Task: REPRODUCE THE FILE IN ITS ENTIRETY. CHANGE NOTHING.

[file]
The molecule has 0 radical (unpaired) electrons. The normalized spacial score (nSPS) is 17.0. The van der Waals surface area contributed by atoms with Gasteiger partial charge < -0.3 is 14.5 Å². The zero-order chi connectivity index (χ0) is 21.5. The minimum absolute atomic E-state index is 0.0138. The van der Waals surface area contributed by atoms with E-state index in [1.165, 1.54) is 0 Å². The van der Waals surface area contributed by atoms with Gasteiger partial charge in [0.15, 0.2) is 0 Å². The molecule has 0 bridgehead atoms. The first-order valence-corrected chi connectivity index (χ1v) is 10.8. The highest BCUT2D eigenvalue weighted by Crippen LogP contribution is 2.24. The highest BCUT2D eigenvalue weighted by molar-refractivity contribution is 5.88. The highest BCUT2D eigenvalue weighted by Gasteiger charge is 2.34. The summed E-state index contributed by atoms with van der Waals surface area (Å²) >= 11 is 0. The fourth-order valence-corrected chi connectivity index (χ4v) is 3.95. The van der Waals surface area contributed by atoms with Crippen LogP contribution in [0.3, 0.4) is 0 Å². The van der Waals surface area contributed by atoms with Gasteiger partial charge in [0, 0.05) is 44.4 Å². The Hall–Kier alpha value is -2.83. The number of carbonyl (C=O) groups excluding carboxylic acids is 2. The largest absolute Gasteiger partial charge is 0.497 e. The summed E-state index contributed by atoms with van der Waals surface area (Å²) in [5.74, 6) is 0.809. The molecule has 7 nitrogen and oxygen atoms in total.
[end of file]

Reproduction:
The molecule has 0 radical (unpaired) electrons. The normalized spacial score (nSPS) is 17.0. The van der Waals surface area contributed by atoms with Gasteiger partial charge < -0.3 is 14.5 Å². The zero-order chi connectivity index (χ0) is 21.5. The minimum absolute atomic E-state index is 0.0138. The van der Waals surface area contributed by atoms with E-state index in [1.165, 1.54) is 0 Å². The van der Waals surface area contributed by atoms with Gasteiger partial charge in [0.15, 0.2) is 0 Å². The molecule has 0 bridgehead atoms. The first-order valence-corrected chi connectivity index (χ1v) is 10.8. The highest BCUT2D eigenvalue weighted by Crippen LogP contribution is 2.24. The highest BCUT2D eigenvalue weighted by molar-refractivity contribution is 5.88. The highest BCUT2D eigenvalue weighted by Gasteiger charge is 2.34. The summed E-state index contributed by atoms with van der Waals surface area (Å²) >= 11 is 0. The fourth-order valence-corrected chi connectivity index (χ4v) is 3.95. The van der Waals surface area contributed by atoms with Crippen LogP contribution in [0.3, 0.4) is 0 Å². The van der Waals surface area contributed by atoms with Gasteiger partial charge in [0, 0.05) is 44.4 Å². The Hall–Kier alpha value is -2.83. The number of carbonyl (C=O) groups excluding carboxylic acids is 2. The largest absolute Gasteiger partial charge is 0.497 e. The summed E-state index contributed by atoms with van der Waals surface area (Å²) in [5.74, 6) is 0.809. The molecule has 7 nitrogen and oxygen atoms in total.